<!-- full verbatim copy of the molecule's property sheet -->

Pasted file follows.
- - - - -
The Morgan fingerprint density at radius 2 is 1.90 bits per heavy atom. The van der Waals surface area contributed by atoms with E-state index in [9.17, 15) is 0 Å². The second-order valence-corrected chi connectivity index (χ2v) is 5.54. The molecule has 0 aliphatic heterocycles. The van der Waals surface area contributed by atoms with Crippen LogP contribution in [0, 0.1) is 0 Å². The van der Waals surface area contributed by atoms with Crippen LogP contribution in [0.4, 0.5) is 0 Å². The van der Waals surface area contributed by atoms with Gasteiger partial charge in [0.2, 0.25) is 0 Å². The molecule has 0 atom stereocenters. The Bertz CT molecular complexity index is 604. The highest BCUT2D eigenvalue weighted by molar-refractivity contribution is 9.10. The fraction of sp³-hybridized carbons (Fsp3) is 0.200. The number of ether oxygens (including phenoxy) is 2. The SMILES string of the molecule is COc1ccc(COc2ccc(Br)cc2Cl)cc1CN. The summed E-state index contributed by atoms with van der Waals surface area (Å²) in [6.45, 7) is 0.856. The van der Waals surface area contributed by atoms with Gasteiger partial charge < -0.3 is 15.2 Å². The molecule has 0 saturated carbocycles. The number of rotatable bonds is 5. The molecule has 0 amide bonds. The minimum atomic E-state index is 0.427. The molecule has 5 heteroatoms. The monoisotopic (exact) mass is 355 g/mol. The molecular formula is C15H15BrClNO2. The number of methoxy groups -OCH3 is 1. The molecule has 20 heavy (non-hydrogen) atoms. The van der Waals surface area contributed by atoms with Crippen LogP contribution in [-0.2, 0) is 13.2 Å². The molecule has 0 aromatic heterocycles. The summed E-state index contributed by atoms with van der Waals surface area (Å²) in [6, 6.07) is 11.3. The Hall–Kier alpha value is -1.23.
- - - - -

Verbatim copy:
The Morgan fingerprint density at radius 2 is 1.90 bits per heavy atom. The van der Waals surface area contributed by atoms with E-state index in [9.17, 15) is 0 Å². The second-order valence-corrected chi connectivity index (χ2v) is 5.54. The molecule has 0 aliphatic heterocycles. The van der Waals surface area contributed by atoms with Crippen LogP contribution in [0, 0.1) is 0 Å². The van der Waals surface area contributed by atoms with Crippen LogP contribution in [0.4, 0.5) is 0 Å². The van der Waals surface area contributed by atoms with Gasteiger partial charge in [0.2, 0.25) is 0 Å². The molecule has 0 atom stereocenters. The Bertz CT molecular complexity index is 604. The highest BCUT2D eigenvalue weighted by molar-refractivity contribution is 9.10. The fraction of sp³-hybridized carbons (Fsp3) is 0.200. The number of ether oxygens (including phenoxy) is 2. The SMILES string of the molecule is COc1ccc(COc2ccc(Br)cc2Cl)cc1CN. The summed E-state index contributed by atoms with van der Waals surface area (Å²) in [6.45, 7) is 0.856. The van der Waals surface area contributed by atoms with Gasteiger partial charge < -0.3 is 15.2 Å². The molecule has 0 saturated carbocycles. The number of rotatable bonds is 5. The molecule has 0 amide bonds. The minimum atomic E-state index is 0.427. The molecule has 5 heteroatoms. The monoisotopic (exact) mass is 355 g/mol. The molecular formula is C15H15BrClNO2. The number of methoxy groups -OCH3 is 1. The molecule has 20 heavy (non-hydrogen) atoms. The van der Waals surface area contributed by atoms with Crippen LogP contribution in [-0.2, 0) is 13.2 Å². The molecule has 0 aromatic heterocycles. The summed E-state index contributed by atoms with van der Waals surface area (Å²) in [6, 6.07) is 11.3. The Hall–Kier alpha value is -1.23.